• by khallow (566160)

        Of course, the problem is that he's trying to use lack of certainty as an excuse to to avoid taking any action, despite the fact that the science doesn't say anything at all about the best way to fix the issue (or indeed whether it needs fixing...)

        So where's the "problem"? A great deal of lack of certainty is a great reason not to do something which you otherwise know will be harmful to society.

  • by spauldo (118058) on Tuesday September 04, 2012 @04:16PM (#41226995)

    Interesting that Romney actually states that he believes global warming is both occurring and partly due to human activity. That's a pretty big change from the standard Republican line. (Of course, he also says that he'll essentially do nothing about it, since China is worse than us and he doesn't want to threaten the coal industry...)

    It does make me wonder though - Romney mentions putting more into nuclear power, but Obama doesn't mention it. Considering that Obama removed a lot of the red tape preventing nuclear plants being approved, you'd think he'd at least mention it considering that energy policy is a fairly big issue. It makes me wonder if Fukishima has changed the Democratic party line on nuclear power.

    Just once though, I'd like to see some politicians give some straight answers instead of treating everything like a campaign ad. Their answers have a lot of words, but very little meaning.

    • by na1led (1030470)
      It's the art of capturing votes. If you can get a scientist and preacher to vote for the same guy, you know you've done something right.
  • by k0nane (1132495) on Tuesday September 04, 2012 @04:26PM (#41227103)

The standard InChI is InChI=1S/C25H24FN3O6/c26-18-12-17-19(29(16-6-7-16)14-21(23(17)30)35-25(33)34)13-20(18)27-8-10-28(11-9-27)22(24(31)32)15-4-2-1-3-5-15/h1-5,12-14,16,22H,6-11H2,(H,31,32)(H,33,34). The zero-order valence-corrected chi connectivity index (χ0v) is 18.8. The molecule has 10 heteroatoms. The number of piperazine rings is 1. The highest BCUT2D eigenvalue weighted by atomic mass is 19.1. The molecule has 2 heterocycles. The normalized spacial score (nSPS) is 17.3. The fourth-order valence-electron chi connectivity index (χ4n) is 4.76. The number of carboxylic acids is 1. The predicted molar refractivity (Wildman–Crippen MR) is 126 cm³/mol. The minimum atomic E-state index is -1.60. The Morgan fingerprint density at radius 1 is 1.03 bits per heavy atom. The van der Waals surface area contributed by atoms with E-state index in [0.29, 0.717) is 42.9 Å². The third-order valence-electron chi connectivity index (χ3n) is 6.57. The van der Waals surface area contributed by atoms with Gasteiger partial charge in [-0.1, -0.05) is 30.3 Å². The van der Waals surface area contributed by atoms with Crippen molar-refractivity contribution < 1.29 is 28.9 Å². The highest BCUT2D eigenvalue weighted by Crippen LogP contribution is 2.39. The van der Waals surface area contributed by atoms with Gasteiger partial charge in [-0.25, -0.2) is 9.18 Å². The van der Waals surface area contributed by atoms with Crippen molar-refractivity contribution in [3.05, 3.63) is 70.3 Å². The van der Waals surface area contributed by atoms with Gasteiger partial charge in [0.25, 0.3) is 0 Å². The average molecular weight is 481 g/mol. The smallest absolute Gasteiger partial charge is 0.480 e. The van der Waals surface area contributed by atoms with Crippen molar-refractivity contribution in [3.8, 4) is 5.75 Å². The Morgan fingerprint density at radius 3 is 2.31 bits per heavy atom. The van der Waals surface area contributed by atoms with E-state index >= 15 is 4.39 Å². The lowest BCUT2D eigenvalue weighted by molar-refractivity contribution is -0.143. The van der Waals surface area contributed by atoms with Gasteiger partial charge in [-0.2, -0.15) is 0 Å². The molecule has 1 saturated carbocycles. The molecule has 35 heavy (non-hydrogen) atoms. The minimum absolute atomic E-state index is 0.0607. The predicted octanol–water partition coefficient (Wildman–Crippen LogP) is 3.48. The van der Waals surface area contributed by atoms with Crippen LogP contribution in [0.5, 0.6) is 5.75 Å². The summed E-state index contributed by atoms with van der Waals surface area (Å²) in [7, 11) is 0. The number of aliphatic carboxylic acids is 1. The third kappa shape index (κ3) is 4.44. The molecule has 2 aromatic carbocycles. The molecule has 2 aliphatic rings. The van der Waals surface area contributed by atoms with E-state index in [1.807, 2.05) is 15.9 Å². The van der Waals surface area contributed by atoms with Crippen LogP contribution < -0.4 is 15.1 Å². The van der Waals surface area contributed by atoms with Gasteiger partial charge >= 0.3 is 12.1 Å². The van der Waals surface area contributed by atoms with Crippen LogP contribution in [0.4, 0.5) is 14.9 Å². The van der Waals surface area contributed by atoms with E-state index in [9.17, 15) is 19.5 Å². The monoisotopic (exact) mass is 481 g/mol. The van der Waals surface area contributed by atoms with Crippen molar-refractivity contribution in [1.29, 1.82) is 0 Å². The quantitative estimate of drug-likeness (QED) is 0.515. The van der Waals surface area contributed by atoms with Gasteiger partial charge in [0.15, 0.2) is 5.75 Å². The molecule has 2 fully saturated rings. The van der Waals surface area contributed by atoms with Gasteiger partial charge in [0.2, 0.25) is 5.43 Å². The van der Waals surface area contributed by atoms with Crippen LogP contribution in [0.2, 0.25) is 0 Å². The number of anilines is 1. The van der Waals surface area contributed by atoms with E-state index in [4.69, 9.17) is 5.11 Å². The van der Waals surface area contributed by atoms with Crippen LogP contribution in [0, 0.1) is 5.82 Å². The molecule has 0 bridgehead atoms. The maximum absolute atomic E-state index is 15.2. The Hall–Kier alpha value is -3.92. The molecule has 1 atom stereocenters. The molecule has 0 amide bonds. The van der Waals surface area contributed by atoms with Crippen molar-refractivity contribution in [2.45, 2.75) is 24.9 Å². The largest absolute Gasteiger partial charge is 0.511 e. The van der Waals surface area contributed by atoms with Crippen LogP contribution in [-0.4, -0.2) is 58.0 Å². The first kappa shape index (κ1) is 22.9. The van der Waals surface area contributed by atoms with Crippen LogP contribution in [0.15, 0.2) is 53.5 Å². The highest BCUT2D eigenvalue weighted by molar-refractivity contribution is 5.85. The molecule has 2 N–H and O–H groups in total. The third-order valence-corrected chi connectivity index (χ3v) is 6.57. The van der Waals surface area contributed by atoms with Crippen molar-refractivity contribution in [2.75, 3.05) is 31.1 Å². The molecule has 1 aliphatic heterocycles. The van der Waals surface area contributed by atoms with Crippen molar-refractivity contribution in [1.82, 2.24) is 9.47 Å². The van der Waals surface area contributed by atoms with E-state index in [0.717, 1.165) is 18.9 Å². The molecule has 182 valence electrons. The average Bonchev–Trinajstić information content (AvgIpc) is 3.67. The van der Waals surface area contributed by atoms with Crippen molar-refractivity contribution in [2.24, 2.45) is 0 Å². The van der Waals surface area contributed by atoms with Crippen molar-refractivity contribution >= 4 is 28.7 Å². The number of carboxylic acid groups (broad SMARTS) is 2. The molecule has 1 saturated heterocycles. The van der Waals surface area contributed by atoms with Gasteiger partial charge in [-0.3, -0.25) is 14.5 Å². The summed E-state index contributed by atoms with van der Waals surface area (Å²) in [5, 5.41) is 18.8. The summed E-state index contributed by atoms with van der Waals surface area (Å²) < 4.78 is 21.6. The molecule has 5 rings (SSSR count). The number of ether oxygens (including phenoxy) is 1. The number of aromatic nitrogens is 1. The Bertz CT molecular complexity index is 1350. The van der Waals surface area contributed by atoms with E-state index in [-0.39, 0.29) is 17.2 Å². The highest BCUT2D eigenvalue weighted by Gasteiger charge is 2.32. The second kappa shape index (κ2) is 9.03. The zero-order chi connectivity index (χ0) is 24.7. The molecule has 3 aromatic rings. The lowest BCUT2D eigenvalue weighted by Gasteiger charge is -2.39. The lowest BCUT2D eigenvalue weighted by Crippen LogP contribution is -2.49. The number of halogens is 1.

• Summary (Score:5, Informative)

    by Anonymous Coward on Tuesday September 04, 2012 @04:30PM (#41227153)

    Since both candidates (but especially Romney) blabbered on for so long, I thought it might be helpful to have a summary of the candidates' positions. I tried to make it as accurate and neutral as possible, but I couldn't resist a few editorial comments.

    Q1: How will you ensure America remains a world leader in innovation?

    Obama: Double funding for research agencies, train more STEM teachers.
    Romney: Increase visa caps for foreign workers, permanent residence for foreign grad students, cut taxes, make regulation harder, aggressive trade attitudes towards China and increased free trade agreements with "nations committed to principles of free enterprise", education reform, increase funding for basic research. [Much of this doesn't have anything to do with innovation as far as I can see, but this is what he said. -ed]

    Q2: How will you deal with climate change?

    Obama: Continue pushing for the same policies as before (e.g. invest in "clean energy" increased fuel economy standards, carbon emission limits for new power plants, international efforts to reduce emissions).
    Romney: Doesn't believe there is a scientific consensus; suggests "No Regrets" policy (i.e. every policy implemented must yield benefits to America even if global warming is a hoax or if no other nations do anything; example: development of "low-emissions technology" and removal of regulations including nuclear power regulations)

    Q3: How will you fund research programs?